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Insurance fraud happens when someone deceives their insurance provider for financial gain, whether it’s to get a cheaper premium or receive a higher payout for a claim. No matter how small the lie is, insurance fraud is illegal in all 50 states.

Here’s what you need to know about car insurance fraud:

What is car insurance fraud?

Car insurance fraud can take many forms, such as faking a car accident, filing multiple claims for a single accident, or lying to get an insurance policy.

Insurance fraud (non-health insurance) costs the industry more than $40 billion each year, according to the Federal Bureau of Investigation, and insurers typically cover the deficit by raising customer rates.

Did you know? The average American family pays an extra $400 to $700 in auto insurance premiums every year to cover the costs of fraud, according to the FBI.

There are two main types of insurance fraud: soft fraud and hard fraud.

Check Out: How Long Do You Have to Report an Accident to Your Insurer?

Soft fraud

Soft insurance fraud involves filing a legitimate claim but exaggerating aspects of it — such as the extent of your injuries or damage to the vehicle — to get a higher payout.

Soft fraud can also refer to lying to an auto insurer to get a lower premium. This type of fraud is more common than hard fraud, and you might not realize you’re being deceptive in some cases.

Some examples of soft car insurance fraud include:

  • Registering the car to someone else’s address to get a lower rate
  • Over-reporting damage to your car to get a higher payout
  • Excluding drivers in the household, such as a teenager, to avoid raised rates

Hard fraud

Hard fraud involves planning fraudulent insurance claims for a payout. This type of premeditated offense is more serious and may result in fines or jail time.

Some examples of hard car insurance fraud include:

  • Abandoning or destroying your car and reporting it as stolen
  • Asking someone to steal your car or strip it for parts, and reporting it as stolen
  • Staging an accident and filing a claim

How does car insurance fraud happen?

Auto insurance fraud can happen in many ways. Some of the most common scams include:

  • False registration: Your ZIP code can affect how much you pay for car insurance. For instance, drivers tend to pay more in high-cost counties or in neighborhoods with higher theft rates. Some drivers lie and register the car to someone else’s address to get a lower rate.
  • Lie on an application: Some drivers are honest about the major details, like their address and driving history, but fudge the smaller details. However, reporting that you’re married, saying you’ve earned a college degree, or greatly underestimating your annual mileage may all count as fraud if they’re untrue.
  • Exaggerated repair costs: This type of car insurance fraud is committed by body shops, and it may occur even when you file a legitimate claim for a car accident. For example, dishonest mechanics may exaggerate the amount of time it takes to repair your car, add fake services, charge for new parts when they actually use secondhand pieces, or inflate the cost of necessary vehicle repairs.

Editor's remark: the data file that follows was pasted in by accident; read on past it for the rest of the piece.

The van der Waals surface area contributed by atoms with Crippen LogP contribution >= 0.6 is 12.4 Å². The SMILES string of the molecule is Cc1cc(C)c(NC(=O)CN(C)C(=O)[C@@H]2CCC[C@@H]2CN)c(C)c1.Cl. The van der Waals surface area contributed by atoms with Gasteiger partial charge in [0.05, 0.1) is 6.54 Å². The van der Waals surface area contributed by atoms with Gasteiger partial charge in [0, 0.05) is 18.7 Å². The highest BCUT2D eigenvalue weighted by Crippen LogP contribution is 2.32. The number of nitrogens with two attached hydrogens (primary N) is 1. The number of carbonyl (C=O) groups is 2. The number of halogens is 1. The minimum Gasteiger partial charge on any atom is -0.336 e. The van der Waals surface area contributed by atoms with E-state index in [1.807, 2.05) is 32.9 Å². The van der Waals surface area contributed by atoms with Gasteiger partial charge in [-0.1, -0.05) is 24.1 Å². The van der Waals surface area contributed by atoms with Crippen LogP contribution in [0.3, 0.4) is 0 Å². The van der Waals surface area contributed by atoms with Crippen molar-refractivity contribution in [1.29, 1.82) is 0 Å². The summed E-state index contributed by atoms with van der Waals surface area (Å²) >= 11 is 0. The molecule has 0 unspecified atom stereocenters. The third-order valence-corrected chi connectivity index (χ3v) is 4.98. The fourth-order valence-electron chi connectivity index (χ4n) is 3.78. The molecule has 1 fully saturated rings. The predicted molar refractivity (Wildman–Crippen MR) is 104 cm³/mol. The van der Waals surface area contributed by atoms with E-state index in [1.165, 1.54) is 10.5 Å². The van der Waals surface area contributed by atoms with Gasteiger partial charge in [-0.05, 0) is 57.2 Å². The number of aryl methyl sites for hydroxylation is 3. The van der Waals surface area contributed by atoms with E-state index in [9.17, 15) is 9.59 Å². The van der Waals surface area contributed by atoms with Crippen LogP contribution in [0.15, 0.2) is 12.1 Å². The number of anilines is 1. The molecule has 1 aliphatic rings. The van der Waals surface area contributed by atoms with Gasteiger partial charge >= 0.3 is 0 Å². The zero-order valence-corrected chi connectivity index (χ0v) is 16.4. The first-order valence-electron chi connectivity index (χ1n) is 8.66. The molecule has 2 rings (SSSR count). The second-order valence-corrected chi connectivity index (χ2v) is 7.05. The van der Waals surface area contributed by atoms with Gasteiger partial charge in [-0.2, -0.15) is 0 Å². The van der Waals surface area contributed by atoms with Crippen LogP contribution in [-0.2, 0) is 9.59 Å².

• Vehicle dumping: This type of fraud involves a car owner destroying or abandoning their own car and reporting it as stolen. In some situations, the car owner sells the car and then files a police report for a stolen vehicle, hoping to receive money through the sale and again through an insurance settlement.
  • Faulty air bag replacement: When you bring in your car for repairs after an accident, a dishonest mechanic may either replace your airbags with counterfeits or not replace the airbags at all. Or, in some reported cases, the body shop may deploy the airbag to increase the insurance claim payout.
  • Defective windshield replacement: Another popular scheme involves a scammer claiming to be a windshield repairman. They may approach you in public and claim that your perfectly fine windshield is damaged and needs to be replaced — and that your insurance will cover it. But these fake repair specialists will replace your windshield with a subpar one, which puts you in danger, and submit an inflated fraudulent claim using your information.

Car insurance fraud is a serious and potentially dangerous offense that can result in severe penalties. It can take on many forms, from giving false information to staging an accident, and it may even happen at a body repair shop without your knowledge. But knowing how car insurance fraud happens may help you identify the red flags and avoid it altogether.

If you suspect you’re the victim of fraud, contact your insurer right away. Then get in touch with your state’s department of insurance to report it.

Tip: Consumer advocacy organizations such as the National Insurance Crime Bureau, National Association of Insurance Commissioners, and Coalition Against Insurance Fraud also track this type of information and may provide additional resources.

You can also prevent fraud by calling the police when you suspect you’re in a staged accident. If someone approaches you about repairs to your car, do some independent research to make sure the person has a legitimate business. And when you submit a claim, stay in touch with the insurance agency. It may be able to recommend trustworthy auto repair shops and update you on the status of your claim.

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About the author
Kim Porter
Kim Porter

Kim Porter is an expert in credit, mortgages, student loans, and debt management. She has been featured in U.S. News & World Report,, Bankrate, Credit Karma, and more.

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